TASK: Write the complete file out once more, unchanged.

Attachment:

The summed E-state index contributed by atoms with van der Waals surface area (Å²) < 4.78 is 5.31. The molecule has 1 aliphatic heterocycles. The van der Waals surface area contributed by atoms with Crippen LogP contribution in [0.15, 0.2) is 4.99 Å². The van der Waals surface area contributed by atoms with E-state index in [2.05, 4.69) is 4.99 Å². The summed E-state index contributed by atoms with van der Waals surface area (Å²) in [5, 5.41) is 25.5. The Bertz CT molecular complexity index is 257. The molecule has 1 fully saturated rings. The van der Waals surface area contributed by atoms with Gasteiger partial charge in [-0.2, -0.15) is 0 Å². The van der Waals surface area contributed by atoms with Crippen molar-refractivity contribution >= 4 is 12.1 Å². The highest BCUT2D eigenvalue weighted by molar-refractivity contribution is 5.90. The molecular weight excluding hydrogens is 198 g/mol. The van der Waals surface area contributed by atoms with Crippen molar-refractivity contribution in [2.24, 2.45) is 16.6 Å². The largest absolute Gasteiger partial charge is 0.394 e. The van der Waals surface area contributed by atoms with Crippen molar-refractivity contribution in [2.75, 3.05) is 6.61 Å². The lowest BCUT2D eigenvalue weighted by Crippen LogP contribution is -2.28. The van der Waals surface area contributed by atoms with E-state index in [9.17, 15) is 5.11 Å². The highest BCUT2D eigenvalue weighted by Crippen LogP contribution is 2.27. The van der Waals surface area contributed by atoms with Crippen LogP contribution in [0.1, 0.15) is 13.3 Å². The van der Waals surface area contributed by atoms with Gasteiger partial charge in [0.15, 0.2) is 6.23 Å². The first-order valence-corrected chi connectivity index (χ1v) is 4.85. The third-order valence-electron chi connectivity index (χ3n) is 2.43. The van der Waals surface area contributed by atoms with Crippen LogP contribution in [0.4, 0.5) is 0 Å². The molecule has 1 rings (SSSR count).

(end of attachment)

The summed E-state index contributed by atoms with van der Waals surface area (Å²) < 4.78 is 5.31. The molecule has 1 aliphatic heterocycles. The van der Waals surface area contributed by atoms with Crippen LogP contribution in [0.15, 0.2) is 4.99 Å². The van der Waals surface area contributed by atoms with E-state index in [2.05, 4.69) is 4.99 Å². The summed E-state index contributed by atoms with van der Waals surface area (Å²) in [5, 5.41) is 25.5. The Bertz CT molecular complexity index is 257. The molecule has 1 fully saturated rings. The van der Waals surface area contributed by atoms with Gasteiger partial charge in [-0.2, -0.15) is 0 Å². The van der Waals surface area contributed by atoms with Crippen molar-refractivity contribution >= 4 is 12.1 Å². The highest BCUT2D eigenvalue weighted by molar-refractivity contribution is 5.90. The molecular weight excluding hydrogens is 198 g/mol. The van der Waals surface area contributed by atoms with Crippen molar-refractivity contribution in [2.24, 2.45) is 16.6 Å². The largest absolute Gasteiger partial charge is 0.394 e. The van der Waals surface area contributed by atoms with Crippen molar-refractivity contribution in [2.75, 3.05) is 6.61 Å². The lowest BCUT2D eigenvalue weighted by Crippen LogP contribution is -2.28. The van der Waals surface area contributed by atoms with E-state index in [9.17, 15) is 5.11 Å². The highest BCUT2D eigenvalue weighted by Crippen LogP contribution is 2.27. The van der Waals surface area contributed by atoms with Crippen LogP contribution in [0.1, 0.15) is 13.3 Å². The van der Waals surface area contributed by atoms with Gasteiger partial charge in [0.15, 0.2) is 6.23 Å². The first-order valence-corrected chi connectivity index (χ1v) is 4.85. The third-order valence-electron chi connectivity index (χ3n) is 2.43. The van der Waals surface area contributed by atoms with Crippen LogP contribution in [0.4, 0.5) is 0 Å². The molecule has 1 rings (SSSR count).